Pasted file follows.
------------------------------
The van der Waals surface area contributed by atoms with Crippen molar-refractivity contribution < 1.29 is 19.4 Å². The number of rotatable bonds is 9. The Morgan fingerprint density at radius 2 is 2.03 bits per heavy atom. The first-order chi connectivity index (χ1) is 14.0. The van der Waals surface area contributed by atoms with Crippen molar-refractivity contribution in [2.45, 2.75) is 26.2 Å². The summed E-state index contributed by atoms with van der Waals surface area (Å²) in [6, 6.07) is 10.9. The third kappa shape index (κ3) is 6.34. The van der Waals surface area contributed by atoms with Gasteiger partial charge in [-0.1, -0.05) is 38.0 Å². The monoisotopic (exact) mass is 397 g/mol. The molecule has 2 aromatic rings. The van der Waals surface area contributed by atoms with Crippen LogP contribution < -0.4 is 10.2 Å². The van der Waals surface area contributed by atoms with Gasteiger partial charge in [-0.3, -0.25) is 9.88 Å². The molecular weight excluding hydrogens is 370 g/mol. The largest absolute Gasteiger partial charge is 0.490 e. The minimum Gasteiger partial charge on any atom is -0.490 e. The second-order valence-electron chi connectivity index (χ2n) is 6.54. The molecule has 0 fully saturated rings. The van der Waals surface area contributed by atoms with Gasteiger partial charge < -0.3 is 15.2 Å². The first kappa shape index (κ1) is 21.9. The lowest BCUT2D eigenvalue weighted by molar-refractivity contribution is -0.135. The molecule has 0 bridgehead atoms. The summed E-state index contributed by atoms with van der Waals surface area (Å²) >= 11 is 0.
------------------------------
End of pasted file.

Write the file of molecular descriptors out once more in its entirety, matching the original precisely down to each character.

The van der Waals surface area contributed by atoms with Crippen molar-refractivity contribution < 1.29 is 19.4 Å². The number of rotatable bonds is 9. The Morgan fingerprint density at radius 2 is 2.03 bits per heavy atom. The first-order chi connectivity index (χ1) is 14.0. The van der Waals surface area contributed by atoms with Crippen molar-refractivity contribution in [2.45, 2.75) is 26.2 Å². The summed E-state index contributed by atoms with van der Waals surface area (Å²) in [6, 6.07) is 10.9. The third kappa shape index (κ3) is 6.34. The van der Waals surface area contributed by atoms with Gasteiger partial charge in [-0.1, -0.05) is 38.0 Å². The monoisotopic (exact) mass is 397 g/mol. The molecule has 2 aromatic rings. The van der Waals surface area contributed by atoms with Crippen LogP contribution < -0.4 is 10.2 Å². The van der Waals surface area contributed by atoms with Gasteiger partial charge in [-0.3, -0.25) is 9.88 Å². The molecular weight excluding hydrogens is 370 g/mol. The largest absolute Gasteiger partial charge is 0.490 e. The minimum Gasteiger partial charge on any atom is -0.490 e. The second-order valence-electron chi connectivity index (χ2n) is 6.54. The molecule has 0 fully saturated rings. The van der Waals surface area contributed by atoms with Gasteiger partial charge < -0.3 is 15.2 Å². The first kappa shape index (κ1) is 21.9. The lowest BCUT2D eigenvalue weighted by molar-refractivity contribution is -0.135. The molecule has 0 bridgehead atoms. The summed E-state index contributed by atoms with van der Waals surface area (Å²) >= 11 is 0.